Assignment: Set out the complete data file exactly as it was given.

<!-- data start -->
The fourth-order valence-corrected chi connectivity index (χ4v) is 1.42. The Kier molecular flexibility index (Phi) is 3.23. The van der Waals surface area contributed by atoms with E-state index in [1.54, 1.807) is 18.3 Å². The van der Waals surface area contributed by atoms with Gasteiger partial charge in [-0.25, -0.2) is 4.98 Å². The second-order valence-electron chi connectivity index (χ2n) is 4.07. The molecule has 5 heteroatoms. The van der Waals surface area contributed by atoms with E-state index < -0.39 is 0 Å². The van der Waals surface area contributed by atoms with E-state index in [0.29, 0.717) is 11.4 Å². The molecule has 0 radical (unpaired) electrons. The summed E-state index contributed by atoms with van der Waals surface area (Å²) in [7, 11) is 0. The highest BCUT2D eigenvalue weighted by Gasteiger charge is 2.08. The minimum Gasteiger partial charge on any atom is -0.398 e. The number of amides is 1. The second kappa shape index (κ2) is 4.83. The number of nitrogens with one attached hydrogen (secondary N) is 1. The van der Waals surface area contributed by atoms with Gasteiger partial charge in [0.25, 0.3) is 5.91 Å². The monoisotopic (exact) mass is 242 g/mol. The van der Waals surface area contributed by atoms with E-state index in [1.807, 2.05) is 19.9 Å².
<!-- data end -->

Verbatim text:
The fourth-order valence-corrected chi connectivity index (χ4v) is 1.42. The Kier molecular flexibility index (Phi) is 3.23. The van der Waals surface area contributed by atoms with E-state index in [1.54, 1.807) is 18.3 Å². The van der Waals surface area contributed by atoms with Gasteiger partial charge in [-0.25, -0.2) is 4.98 Å². The second-order valence-electron chi connectivity index (χ2n) is 4.07. The molecule has 5 heteroatoms. The van der Waals surface area contributed by atoms with E-state index < -0.39 is 0 Å². The van der Waals surface area contributed by atoms with E-state index in [0.29, 0.717) is 11.4 Å². The molecule has 0 radical (unpaired) electrons. The summed E-state index contributed by atoms with van der Waals surface area (Å²) in [7, 11) is 0. The highest BCUT2D eigenvalue weighted by Gasteiger charge is 2.08. The minimum Gasteiger partial charge on any atom is -0.398 e. The number of amides is 1. The second kappa shape index (κ2) is 4.83. The number of nitrogens with one attached hydrogen (secondary N) is 1. The van der Waals surface area contributed by atoms with Gasteiger partial charge in [0.25, 0.3) is 5.91 Å². The monoisotopic (exact) mass is 242 g/mol. The van der Waals surface area contributed by atoms with E-state index in [1.807, 2.05) is 19.9 Å².